Remember when you used to show up at work and "punch in" on the time clock...it was green and you had this manilla card you had to insert before pushing down that long black button. Hopefully you never had to rely on your friend to get that card in there before it was too late!

Well your time sheet is the new time clock and its important that you fill that sheet out properly so here are a few reminders....


The time sheet is the documentation we need for fiscal oversight of the Mentor/Induction Supplemental Program. On the time sheet you must check off:


  • The school(s) of your mentees. (For most of you, this is the same as your own school. One or two of you may be servicing teachers in other schools)
  • You must also check off the funding source:
  • Title II - Next to the words "Title II" write in Mentor/Demo Teacher (or in the white space below the section entitled "Workshops")
  • Under "Workshops" - please check off "Trainer"
  • In the appropriate areas, write in the date and your start and end times. Remember - you cannot be paid during school hours. Those are different for each of you depending on the school in which you work.
  • Total the number of hours in the appropriate boxes.
  • In the area entitled "Work performed" - you must describe the work you did. You may not simply write "Mentor". Some examples:
  • Met with mentee to review lesson planning to standards
  • Reviewed classroom management strategies with mentee
  • Professional development - Reviewed Mentor Minute, identified strategies for use with mentee
  • Professional development - Attended Mentor session on _______
  • Prepared to work with mentee - reviewed Chapter 5 of book Results Coaching
  • At the bottom of the time sheet, total your hours. Write in your "Rate of Pay" ($35/hour). There is no "prep" calculated for mentor work. You may, however, put for time you prepare for work with your mentee at the $35 as seen above (e.g.Prepared to work with mentee - reviewed Chapter 5 of book Results Coaching).



Got it? Great! Please reach out to Linda or Jenny with any questions.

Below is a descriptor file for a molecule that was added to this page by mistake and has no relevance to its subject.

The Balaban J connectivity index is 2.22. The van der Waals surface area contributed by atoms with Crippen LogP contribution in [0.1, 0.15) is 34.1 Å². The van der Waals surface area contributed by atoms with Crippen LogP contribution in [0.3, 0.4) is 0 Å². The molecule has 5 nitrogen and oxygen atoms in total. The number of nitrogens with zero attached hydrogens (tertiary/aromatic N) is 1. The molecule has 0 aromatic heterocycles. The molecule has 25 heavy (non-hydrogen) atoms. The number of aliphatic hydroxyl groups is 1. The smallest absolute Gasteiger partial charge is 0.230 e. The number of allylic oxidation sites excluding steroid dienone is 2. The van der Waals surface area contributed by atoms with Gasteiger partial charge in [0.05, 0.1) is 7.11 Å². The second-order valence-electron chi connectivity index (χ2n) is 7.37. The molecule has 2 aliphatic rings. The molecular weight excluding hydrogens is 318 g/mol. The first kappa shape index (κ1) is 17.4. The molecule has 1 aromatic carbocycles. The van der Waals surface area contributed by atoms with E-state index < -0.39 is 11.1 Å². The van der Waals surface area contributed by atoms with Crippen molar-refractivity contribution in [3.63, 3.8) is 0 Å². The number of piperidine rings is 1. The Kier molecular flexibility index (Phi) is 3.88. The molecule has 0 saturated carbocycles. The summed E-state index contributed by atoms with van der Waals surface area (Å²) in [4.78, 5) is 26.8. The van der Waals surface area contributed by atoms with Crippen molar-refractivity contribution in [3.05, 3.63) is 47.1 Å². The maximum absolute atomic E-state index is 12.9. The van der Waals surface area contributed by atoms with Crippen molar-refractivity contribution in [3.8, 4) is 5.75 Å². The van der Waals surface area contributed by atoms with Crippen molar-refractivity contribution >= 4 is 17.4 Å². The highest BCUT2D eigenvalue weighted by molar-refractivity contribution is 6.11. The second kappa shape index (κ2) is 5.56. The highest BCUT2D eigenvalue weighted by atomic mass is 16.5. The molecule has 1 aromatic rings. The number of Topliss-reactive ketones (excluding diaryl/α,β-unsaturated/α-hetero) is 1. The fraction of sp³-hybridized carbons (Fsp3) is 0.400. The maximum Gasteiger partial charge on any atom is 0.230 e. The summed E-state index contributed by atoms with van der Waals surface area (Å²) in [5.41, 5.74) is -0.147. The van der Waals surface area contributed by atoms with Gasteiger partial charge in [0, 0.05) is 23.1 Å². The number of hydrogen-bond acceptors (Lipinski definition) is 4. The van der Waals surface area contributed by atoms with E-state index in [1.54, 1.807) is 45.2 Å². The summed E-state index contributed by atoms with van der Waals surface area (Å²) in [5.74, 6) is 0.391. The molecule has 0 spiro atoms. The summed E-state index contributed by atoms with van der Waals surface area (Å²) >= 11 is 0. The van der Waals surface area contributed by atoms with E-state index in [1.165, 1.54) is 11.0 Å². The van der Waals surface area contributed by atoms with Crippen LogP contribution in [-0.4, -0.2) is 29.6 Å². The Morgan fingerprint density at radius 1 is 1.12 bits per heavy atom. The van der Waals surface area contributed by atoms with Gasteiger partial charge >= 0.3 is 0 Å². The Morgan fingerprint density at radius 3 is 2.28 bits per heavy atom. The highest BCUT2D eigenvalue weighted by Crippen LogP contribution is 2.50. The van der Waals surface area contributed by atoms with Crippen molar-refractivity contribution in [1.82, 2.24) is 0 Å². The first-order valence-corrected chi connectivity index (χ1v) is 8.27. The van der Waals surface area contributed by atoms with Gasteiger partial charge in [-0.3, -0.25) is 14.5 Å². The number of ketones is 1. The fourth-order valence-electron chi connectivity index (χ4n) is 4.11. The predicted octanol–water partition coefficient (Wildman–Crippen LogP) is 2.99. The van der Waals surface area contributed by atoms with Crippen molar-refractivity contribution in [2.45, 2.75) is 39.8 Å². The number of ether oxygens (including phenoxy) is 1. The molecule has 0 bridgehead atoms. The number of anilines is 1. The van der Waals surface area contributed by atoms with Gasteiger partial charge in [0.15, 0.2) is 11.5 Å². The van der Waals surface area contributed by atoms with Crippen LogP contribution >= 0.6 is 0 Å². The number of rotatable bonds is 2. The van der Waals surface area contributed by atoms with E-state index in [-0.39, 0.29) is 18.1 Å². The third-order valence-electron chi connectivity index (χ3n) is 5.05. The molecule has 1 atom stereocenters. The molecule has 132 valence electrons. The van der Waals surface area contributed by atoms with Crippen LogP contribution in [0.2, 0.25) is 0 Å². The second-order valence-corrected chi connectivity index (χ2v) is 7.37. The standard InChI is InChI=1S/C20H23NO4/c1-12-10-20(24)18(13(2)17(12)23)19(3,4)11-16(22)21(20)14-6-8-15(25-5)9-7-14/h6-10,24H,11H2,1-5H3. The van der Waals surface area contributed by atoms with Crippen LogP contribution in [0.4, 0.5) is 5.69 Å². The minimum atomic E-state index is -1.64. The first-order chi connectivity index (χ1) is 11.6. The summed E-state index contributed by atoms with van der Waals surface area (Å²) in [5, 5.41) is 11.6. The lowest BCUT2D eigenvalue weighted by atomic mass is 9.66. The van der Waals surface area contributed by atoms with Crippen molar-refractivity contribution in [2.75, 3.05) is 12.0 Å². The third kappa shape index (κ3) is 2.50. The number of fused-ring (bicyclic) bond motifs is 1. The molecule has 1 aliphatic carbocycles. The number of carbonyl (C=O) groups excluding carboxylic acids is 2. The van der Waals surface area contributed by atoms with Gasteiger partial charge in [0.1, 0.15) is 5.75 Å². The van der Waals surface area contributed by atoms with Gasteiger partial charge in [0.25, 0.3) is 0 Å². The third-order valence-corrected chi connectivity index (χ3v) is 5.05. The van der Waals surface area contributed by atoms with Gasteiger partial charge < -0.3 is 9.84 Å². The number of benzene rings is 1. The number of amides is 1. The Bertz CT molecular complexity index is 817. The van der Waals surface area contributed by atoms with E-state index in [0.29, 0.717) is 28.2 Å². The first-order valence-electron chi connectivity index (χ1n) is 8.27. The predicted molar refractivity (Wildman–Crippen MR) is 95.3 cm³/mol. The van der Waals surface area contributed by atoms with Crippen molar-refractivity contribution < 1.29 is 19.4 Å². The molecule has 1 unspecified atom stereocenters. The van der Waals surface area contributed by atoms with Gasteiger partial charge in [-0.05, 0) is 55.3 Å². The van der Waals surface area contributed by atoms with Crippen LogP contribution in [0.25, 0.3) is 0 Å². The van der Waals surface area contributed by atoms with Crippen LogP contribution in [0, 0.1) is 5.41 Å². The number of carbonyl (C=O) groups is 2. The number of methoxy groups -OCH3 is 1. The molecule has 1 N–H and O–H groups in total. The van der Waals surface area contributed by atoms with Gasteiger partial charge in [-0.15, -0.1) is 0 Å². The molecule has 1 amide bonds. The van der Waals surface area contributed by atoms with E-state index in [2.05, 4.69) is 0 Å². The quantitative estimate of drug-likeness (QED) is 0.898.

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Teaching Partner Request Update: From the Desk of the Assistant Superintendent...

After discussing with the principals, they all agreed that the mentors can submit requests directly to me except one school (Globe). Since the majority of the principals are ok with this, please let the mentors know they can now submit directly to my office. However, please note that:

  • Mentors must notify their building principal prior to submitting the requests.
  • Requests must be made Every Friday (By 12:00pm) for the following week.
  • Requests that are made one or two days before the date of teaching partners needed will not be granted.

February PD: Dates, Times and Locations

This Mentor Minute IS our professional development. You are encouraged to read it thoroughly, utilize the tools, and share any helpful resources with your Mentees.


Monthly drop-in opportunities will be offered from 2:30-5:00 in Villa Nova to discuss anything pertaining to the Mentor Minute such as the tools. We might also use this time to reflect, problem pose/solve, plan, set goals, etc,. Please RSVP at any point leading up to that day so I know who and how many to expect. These sessions are NOT MANDATORY rather a resource to you should you need the support. If you are in need of immediate support or can not make one of the dates listed below and would like to plan an alternative meeting, please email me at ltenreiro@woonsocketschools.com

  • March 10th
  • April 14th (13th for WHS and WACT Mentors)
  • May 12th


Quarterly meetings ARE MANDATORY and will also take place in Villa Nova from 2:30-4:30 for MS and HS Mentors and from 3:30-5:30 for Elementary Mentors. While during the first and last hour we will be in smaller groups, the middle hour will provide us with shared time during which we will meet as an entire group of district Mentors! You will receive an agenda prior our meeting.

Please mark your calendar with these dates:

  • March 31st

  • June 2nd